We do not think it necessary to recite in extenso the evidence. In brief, it appears with reference to the Tin stock that the bankrupt testified positively that he never purchased any of the stock. Lederer testified positively that the bankrupt and one Adelson came to his office to borrow money; that he refused to lend money, but offered to sell Tin stock on credit, taking their notes for the purchase price; that the bankrupt thereupon wrote out his note for $2,500, which Adelson indorsed, and in exchange for this Lederer gave them a "street certificate" for $2,500 worth of stock; whether Adelson or the bankrupt took possession of the certificate he did not recall; that afterward Adelson brought other similar notes and received other similar certificates. The bankrupt admitted that Lederer received the notes, but offered a different explanation as to when and for what consideration they were given to him. Obviously the master did not credit his explanation.

With respect to the salary matter, there was also a direct conflict of testimony. When the bankrupt was asked if he was sure he never received a salary of any considerable amount from the Corbett Company, he replied, "I know I did not." Mr. Corbett, the secretary and treasurer of the corporation, testified that from about April, 1919, till October or November of the same year, he drew monthly salary checks of $500 to the order of the bankrupt. One such check he remembered handing to him. The others were left in the company's office, with instructions to a clerk to deliver them. The checks were all paid through the bank, and the bank account was balanced. He did not remember how the checks were indorsed. The canceled checks and other records of the corporation had disappeared. The instructions to pay the bankrupt a salary were given the treasurer by the president, Mr. Nixon. It was stipulated that Mr. Nixon, if called, would have testified that he gave the treasurer such instructions, and that the reason for the salary was that they wanted Mr. Slocum to act as a watchdog over Mr. Adelson to keep the expenses down. After Mr. Corbett's testimony was given, the bankrupt testified that he did not recall receiving any such checks.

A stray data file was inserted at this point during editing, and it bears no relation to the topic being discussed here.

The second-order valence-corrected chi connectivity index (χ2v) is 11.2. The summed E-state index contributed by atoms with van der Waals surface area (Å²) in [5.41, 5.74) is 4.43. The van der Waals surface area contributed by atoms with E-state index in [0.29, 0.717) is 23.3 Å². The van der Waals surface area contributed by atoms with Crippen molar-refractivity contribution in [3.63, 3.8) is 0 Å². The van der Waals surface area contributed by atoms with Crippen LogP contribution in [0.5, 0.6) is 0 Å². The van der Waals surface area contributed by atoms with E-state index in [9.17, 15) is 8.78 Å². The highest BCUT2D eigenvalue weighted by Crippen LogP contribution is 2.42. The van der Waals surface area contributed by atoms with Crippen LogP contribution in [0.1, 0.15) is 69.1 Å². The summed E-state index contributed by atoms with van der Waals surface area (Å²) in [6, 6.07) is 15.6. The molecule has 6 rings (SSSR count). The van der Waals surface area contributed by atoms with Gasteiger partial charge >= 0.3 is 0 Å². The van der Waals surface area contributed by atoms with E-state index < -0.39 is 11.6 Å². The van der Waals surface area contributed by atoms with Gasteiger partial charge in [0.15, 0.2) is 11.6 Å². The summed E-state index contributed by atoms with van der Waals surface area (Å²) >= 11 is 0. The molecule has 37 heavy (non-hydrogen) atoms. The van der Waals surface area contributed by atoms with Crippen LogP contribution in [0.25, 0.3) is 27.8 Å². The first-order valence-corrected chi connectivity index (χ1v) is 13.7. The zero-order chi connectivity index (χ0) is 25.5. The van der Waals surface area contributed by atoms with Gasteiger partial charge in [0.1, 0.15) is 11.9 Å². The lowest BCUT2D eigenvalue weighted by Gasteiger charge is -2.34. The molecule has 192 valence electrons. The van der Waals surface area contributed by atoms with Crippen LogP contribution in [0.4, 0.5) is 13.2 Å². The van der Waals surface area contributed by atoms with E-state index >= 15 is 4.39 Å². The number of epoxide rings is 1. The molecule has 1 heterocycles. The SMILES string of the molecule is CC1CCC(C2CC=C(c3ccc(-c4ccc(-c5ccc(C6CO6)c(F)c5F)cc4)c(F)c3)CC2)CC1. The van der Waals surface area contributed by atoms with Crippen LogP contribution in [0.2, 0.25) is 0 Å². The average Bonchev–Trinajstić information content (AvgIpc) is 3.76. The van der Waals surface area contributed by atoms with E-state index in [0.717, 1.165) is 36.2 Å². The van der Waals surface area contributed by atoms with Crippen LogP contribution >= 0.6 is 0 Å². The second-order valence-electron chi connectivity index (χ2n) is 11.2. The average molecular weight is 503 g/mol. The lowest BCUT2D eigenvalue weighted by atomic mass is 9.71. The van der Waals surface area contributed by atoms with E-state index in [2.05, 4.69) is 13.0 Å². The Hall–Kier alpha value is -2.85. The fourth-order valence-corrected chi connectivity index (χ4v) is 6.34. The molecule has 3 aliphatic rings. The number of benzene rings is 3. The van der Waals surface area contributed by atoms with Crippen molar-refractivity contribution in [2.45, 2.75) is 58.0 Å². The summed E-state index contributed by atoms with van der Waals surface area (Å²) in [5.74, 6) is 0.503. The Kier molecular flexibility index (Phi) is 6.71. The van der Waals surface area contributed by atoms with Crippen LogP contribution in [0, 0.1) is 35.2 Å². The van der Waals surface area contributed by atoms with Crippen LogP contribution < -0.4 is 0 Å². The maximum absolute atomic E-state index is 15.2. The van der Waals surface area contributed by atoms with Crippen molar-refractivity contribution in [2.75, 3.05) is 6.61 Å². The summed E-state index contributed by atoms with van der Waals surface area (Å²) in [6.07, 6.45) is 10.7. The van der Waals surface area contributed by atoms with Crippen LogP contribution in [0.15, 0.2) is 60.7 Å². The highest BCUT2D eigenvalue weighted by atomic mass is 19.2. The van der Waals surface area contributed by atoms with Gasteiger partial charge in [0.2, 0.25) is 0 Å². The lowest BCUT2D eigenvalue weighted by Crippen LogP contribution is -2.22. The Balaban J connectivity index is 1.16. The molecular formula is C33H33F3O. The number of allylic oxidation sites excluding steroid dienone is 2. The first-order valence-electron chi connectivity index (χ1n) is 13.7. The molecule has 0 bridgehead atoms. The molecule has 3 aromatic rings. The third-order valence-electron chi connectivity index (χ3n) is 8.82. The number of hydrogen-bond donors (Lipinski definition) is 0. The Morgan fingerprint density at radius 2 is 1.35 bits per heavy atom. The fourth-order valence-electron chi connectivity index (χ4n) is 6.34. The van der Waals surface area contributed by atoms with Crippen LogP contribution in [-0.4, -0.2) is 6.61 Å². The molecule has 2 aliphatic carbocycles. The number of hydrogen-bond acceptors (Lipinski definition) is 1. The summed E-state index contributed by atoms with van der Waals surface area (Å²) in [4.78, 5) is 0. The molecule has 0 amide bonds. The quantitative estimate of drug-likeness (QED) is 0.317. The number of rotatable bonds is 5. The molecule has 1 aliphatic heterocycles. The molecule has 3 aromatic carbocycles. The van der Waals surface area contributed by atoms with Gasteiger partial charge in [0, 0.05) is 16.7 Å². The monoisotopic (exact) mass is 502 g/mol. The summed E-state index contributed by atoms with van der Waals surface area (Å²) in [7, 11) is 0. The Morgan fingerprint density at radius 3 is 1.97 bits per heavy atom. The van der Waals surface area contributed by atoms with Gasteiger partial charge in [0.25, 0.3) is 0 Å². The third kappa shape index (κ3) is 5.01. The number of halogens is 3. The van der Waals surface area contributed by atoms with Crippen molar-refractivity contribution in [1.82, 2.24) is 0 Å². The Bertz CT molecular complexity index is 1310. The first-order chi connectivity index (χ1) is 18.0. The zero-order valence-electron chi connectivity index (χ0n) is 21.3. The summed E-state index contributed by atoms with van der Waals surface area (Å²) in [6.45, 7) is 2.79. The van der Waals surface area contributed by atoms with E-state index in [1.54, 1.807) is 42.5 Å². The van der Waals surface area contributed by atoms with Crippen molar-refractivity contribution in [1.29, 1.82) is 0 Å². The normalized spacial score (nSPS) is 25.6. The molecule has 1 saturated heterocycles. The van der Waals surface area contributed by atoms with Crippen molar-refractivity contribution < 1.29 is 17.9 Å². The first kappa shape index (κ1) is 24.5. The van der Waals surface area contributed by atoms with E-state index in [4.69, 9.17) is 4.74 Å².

From the foregoing it is apparent that whether the bankrupt intentionally testified falsely regarding the matters in dispute turns entirely upon the credibility of the witnesses. The special master, who heard them and saw them, is better qualified to determine this issue than is the District Judge, or this court from the printed record. Hence the rule has become established that, when the action of the special master or referee is based upon conflicting testimony which involves the credibility of witnesses, his findings ought to be accepted, unless it appears that he has made a plain mistake; and particularly is this true where the motive and intent of the bankrupt becomes material. Ohio Valley Bank v. Mack, 163 F. 155, 158, 24 L. R. A. (N. S.) 184 (C. C. A. 6); Baker v. Bishop-Babcock-Becker Co., 220 F. 657, 658 (C. C. A. 4); Bank of Commerce v. Matthews, 257 F. 292, 294 (C. C. A. 7); Id.,...